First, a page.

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More Than Half of Organisations Can’t Detect a Major Breach within One Hour

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More Than Half of Organizations

Less than half of organizations are capable to detect major data breaches within the first hour after they take place, according to a new report.

It was a finding of Widmeyer Communications, which surveyed over 750 IT professionals from Europe, Asia and North America for the report.

An average corporation has around 10 to 12 in-house cyber security specialists, which is an indicator of cyber security maturity.

The study found that 95 percent of IT firms use software-based threat amelioration and around 25 percent of them use at least 10 types of software.

More Than Half of OrganizatThe demand of cybersecurity professionals will continue to increase in the coming years, the report said.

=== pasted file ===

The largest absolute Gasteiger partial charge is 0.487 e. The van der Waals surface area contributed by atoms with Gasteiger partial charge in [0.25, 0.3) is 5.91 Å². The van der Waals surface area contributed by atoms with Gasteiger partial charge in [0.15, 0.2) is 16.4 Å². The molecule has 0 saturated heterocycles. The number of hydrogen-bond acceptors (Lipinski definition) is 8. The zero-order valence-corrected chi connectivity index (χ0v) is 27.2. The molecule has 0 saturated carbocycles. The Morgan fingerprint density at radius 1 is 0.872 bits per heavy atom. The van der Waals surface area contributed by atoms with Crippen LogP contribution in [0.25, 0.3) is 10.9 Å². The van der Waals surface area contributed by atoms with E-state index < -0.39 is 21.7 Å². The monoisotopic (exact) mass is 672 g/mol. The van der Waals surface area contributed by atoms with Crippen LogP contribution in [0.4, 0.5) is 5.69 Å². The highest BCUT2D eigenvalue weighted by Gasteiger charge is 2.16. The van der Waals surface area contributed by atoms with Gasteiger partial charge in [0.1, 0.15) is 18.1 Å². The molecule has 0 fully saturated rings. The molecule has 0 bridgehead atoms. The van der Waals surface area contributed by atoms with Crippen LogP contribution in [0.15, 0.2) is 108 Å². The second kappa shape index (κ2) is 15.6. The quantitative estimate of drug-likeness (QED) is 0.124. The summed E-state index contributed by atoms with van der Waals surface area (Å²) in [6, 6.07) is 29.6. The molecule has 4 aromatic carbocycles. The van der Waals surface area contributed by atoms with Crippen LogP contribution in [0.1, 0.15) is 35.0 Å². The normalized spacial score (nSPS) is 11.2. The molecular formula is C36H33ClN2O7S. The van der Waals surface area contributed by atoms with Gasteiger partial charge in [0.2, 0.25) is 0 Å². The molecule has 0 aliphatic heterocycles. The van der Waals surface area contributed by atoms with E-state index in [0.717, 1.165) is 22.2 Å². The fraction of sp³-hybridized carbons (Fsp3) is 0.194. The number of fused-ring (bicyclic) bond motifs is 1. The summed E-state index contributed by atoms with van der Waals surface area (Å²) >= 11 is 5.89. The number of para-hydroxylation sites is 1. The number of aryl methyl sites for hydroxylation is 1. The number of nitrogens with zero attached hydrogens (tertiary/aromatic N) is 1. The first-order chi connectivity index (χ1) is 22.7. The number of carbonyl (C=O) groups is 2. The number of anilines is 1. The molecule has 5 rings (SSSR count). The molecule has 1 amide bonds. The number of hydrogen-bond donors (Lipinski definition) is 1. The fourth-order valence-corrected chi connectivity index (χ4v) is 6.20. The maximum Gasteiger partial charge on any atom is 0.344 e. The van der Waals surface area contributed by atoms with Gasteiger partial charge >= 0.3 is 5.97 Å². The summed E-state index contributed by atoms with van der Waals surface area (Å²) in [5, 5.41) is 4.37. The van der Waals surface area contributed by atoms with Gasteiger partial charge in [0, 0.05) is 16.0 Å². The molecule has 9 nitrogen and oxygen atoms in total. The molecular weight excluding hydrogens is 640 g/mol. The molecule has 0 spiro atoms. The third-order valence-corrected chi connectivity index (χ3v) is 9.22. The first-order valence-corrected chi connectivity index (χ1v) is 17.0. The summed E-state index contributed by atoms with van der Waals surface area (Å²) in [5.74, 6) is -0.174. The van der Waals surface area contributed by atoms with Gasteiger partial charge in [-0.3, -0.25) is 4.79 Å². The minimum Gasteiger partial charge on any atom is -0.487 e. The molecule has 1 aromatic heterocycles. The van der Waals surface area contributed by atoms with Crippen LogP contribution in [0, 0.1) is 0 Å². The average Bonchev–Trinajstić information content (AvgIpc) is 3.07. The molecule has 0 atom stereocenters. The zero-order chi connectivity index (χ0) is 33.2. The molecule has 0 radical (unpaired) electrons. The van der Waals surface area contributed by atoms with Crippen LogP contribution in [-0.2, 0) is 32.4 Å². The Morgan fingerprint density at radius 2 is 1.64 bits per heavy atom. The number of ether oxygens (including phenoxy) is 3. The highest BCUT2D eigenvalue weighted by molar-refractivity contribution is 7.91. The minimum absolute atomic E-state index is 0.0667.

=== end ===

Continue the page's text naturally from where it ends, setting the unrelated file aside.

One third of surveyed organizations said that they’ve reserved only 10 percent of their budget for threat detection

 

Global Market research and Consulting firm Frost & Sullivan, in a recent report said that there will be around 1.5 million cyber security positions vacant at the corporate level by the end of 2020.

About one third of surveyed organisations said that they’ve reserved only 10 percent of their budget for threat detection.

57 percent of respondents expressed satisfaction over the amount of budget their organizations have allocated for this purpose.

Research firm Ponemon Institute recently found that breach of customer data by cybercriminals may incur total financial losses of up to $4 billion to major corporations.

In some cases, the cost of a stolen general business record may be around $150.

The cost of breached health records may be even high, at around $350 per record, because of stringent laws regarding digital patient information.

Heavy fines to the regulatory bodies, court fees and investigation procedures even further increase the total cost of data breaches.

According to a recent study by Ipswitch, about three-quarters of data breaches occur due to insider threats.

The finding is supported by the fact that insiders have access to organisation’s key applications, storage and security systems which make them even more dangerous than outsider intruders who use malware and other mechanisms to break into its network.